In his first full season as coach of the New York Rangers, Tom Renney was the toast of the town. The NHL was coming out of the lockout–meaning two seasons worth of rookies–and the Rangers weren’t picked to win squat. The Rangers topped 100 points, Jaromir Jagr set team records for goals and points and Renney was lauded as a major coaching talent. His reputation as a tactician and handler of difficult personalities gave NHL observers the impression he was going to be around awhile.
In the post below, I’ll look at Renney’s roster makeup and usage in NYC, and see if we can apply it to the current Oilers roster and make sense of things. I’d love your input, especially those who remember Renney’s time in Manhattan.
- Does he like playing kids? Well he watched over a truckload of rookie seasons in New York. All kinds of players too, from quality 2-way defensemen to skilled wingers to enforcers. The Ranger procurement department was overflowing when he arrived, owing in part to Renney’s efforts there (he started his Ranger career as director of player personnel).
- What kinds of prospects flourished under him? All kinds. I don’t know how much credit to give the procurement department, but looking strictly at results the Rangers developed a lot of young players who displayed a wide range of skills. Talented 2-way players who reached the show during this time would include defensemen Mark Staal, Fedor Tyutin, Dan Girardi along with forwards Brandon Dubinsky and Ryan Callahan. Goalie Henrik Lundqvist also arrived fall 2005 and had a major impact on the franchise immediately.
- How much of this was blind luck? We’ll never know. I can say that these Ranger prospects weren’t lottery picks and the Oilers forward prospects have much better pedigree than the Ranger kids.
- Did he do weird stuff like MacTavish did with Jani Rita and Rob Schremp? First of all, MacTavish didn’t do weird stuff with either of those players. They didn’t make the grade. But if you’re looking for a comparable, Petr Prucha faded after two quality seasons under Renney (30 and 22 goals). His career has not recovered since leaving New York, so there’s no real evidence the coach was punishing a performing player.
- Anything else about the prospects? Renney found two enforcers right away. Colton Orr came over via waivers and Hollweg would have been known to Renney through the minor league system. And he played them enough to have an impact (in 06-07 Orr played 5:19 a night and was in 16 fights, Hollweg played 8:14 a night and was in 15 fights). He also had a plethora of agitator-types, led by Sean Avery who (along with Dubinsky) found a role on the Ranger team that fit his skill set.
- Which Oiler AHL prospects will benefit from Renney’s presence? I believe Theo Peckham and Alex Plante will benefit the most. They are willing fighters and have some secondary skills (Plante’s shot, Peckham’s nasty streak) that should impress the coach. If Liam Reddox or Ryan O’Marra were a little more the agitator, they could be rewarded as well.
- How did he handle his top 6F in NYC? Played the hell out of them. In 05-06, Jagr (who loves Renney) played 22 minutes a night, including 6 on the PP. Other forwards who were above 4.5 minutes per night with the man advantage were Michael Nylander, Martin Straka and Martin Rucinsky. Looking at the TOI totals for that season it is very easy to see how he handled the forwards. Top line (Nylander-Straka-Jagr) 19 or more minutes; 2nd line (Rucchin-Rucinsky-Sykora) 15+ minutes; 3rd line (Moore-Prucha-Ward-Nieminen) 11 or more; 4th line (Betts-Hossa-Ortmeyer) about the same as the 3line. The PK men (Rucchin, Moore, Betts, Ortmeyer, Ward) were exactly the men who weren’t on the PP. I suspect we’ll have something similar here, a distinct skill 6 plus powerplay and a flat 6 for checking and the penalty-kill.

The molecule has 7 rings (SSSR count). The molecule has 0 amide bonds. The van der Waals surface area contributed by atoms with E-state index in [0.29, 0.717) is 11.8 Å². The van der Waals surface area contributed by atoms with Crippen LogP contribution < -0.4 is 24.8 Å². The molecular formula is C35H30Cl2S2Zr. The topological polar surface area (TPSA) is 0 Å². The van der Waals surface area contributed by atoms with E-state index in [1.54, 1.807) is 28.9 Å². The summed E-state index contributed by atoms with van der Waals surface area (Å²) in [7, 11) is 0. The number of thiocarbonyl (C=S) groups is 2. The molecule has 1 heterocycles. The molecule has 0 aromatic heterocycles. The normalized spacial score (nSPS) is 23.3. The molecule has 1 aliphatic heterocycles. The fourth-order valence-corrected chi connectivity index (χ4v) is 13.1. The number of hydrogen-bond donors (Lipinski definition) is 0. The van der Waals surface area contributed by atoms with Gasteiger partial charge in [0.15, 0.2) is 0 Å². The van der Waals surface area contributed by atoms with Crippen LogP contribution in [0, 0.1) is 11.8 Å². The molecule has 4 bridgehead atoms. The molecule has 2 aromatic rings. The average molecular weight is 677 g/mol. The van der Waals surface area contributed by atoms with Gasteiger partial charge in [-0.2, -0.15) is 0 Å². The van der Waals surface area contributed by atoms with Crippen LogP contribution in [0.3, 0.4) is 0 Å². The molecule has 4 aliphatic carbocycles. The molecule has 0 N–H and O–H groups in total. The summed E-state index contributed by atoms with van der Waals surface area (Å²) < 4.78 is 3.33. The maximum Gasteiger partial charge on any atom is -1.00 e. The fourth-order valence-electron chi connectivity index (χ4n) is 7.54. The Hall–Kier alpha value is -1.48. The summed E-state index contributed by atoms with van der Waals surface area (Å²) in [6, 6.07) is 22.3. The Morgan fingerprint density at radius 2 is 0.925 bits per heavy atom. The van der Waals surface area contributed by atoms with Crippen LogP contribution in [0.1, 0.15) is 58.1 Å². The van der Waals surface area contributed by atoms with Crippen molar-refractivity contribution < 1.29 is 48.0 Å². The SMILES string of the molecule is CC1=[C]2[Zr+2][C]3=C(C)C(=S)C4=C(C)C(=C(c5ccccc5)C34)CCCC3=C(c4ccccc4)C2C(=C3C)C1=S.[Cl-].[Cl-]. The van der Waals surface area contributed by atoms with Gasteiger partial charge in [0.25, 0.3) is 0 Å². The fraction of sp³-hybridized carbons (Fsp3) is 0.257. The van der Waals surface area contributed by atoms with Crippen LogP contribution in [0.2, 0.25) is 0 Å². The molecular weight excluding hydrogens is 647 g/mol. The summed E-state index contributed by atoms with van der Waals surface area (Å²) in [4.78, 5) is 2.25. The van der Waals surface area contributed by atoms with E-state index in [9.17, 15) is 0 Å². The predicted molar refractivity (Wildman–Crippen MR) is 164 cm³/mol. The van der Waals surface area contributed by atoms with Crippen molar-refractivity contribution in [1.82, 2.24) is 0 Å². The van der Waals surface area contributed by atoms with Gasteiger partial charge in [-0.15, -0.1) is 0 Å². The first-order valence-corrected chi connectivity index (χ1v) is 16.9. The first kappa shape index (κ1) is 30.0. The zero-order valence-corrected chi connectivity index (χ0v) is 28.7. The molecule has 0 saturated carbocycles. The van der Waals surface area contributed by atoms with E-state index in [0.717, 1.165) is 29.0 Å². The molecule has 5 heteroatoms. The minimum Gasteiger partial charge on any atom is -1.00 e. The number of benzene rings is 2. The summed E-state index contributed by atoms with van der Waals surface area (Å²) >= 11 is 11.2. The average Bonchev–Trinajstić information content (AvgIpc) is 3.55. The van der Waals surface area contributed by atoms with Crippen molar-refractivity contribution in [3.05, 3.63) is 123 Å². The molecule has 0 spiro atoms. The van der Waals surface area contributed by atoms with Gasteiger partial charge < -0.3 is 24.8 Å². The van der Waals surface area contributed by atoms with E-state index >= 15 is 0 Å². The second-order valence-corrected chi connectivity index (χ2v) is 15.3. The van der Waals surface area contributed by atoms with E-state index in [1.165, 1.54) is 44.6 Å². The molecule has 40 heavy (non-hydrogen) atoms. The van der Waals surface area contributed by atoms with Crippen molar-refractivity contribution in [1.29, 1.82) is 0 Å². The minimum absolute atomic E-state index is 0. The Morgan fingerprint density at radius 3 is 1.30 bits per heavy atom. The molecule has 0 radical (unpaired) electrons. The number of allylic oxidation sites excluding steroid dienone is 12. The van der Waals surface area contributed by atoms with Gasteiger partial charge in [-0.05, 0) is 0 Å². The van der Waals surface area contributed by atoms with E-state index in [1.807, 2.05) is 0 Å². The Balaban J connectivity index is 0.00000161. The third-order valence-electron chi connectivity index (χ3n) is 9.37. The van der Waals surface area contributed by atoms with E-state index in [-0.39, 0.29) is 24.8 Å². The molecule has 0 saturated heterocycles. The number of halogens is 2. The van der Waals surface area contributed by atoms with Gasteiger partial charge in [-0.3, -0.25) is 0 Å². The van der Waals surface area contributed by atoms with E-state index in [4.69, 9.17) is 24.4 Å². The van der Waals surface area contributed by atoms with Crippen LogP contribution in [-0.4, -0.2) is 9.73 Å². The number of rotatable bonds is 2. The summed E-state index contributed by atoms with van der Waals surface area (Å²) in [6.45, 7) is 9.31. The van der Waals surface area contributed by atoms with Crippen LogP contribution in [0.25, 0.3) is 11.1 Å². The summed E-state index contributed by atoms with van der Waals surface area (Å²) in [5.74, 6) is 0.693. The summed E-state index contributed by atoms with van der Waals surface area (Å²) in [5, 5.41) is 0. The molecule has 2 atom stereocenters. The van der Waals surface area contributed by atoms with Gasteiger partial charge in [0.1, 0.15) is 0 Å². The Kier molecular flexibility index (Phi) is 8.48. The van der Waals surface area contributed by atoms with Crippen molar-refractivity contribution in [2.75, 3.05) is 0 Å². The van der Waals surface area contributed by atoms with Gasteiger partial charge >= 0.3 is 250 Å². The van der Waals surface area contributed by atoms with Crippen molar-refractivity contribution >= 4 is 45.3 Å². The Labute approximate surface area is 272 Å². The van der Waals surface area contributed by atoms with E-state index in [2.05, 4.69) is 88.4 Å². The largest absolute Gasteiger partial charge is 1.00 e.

- Who will be in his top 6F? Dustin Penner, Ales Hemsky, Sam Gagner, Shawn Horcoff, Taylor Hall. Candidates for the 6th F slot would include Gilbert Brule, Magnus Pääjärvi-Svensson, Jordan Eberle, Linus Omark, Andrew Cogliano. I’d guess that Brule gets the first spin, he’s coming off a 17-goal season and is more proven than the others listed here.
- Who will be in his bottom 6F? Colin Fraser, Ryan Jones, Zack Stortini, that 3line C we’re hearing about, plus any or all of Jacques, Strudwick (when he’s playing F), MacIntyre. Liam Reddox, Ryan O’Marra, the dog’s breakfast that is what is left of the bottom part of last season’s roster. Colin McDonald, if they sign him.
- Will those who fail to break into the top 6 play on the bottom 6? I don’t think so. Among the skilled men listed above, only Horcoff has the complete game to play a checking role. There aren’t a lot of complete skill sets here, and those who have a wide range (like Gagner) are projected to be top 6 types for a decade or more. Not a lot of crossover here (which is again similar to the Rangers under Renney).
- How many of the gifted kids make the team out of camp? MPS and Eberle may be headed to Oklahoma City based on the roster setup as it now stands. The Oilers clogged up the wings when they retained Jacques and signed MacIntyre. If they do (as an example) run Eberle as 4line RW, that would require Zack Stortini to play big minutes against very tough opposition. The RW depth chart with Eberle (Hemsky, Brule, Stortini, Eberle) doesn’t appear to be a reasonable option.
- Cogliano can play a checking role. No. No he can’t. I like Cogliano, but he hasn’t developed as a guy who can be counted on to be in the right spot in a defensive role (even on the wing). He plays the defensive game like Guy Lafleur (rover-ish) which is dandy if you’re Guy Lalfeur. Cogliano is in a spot of bother with this hockey club; coming out of college I would have thought Cogs had the toolkit for a 2-way role but he never developed.
Next: Defense, goaltending and the galling powerplay.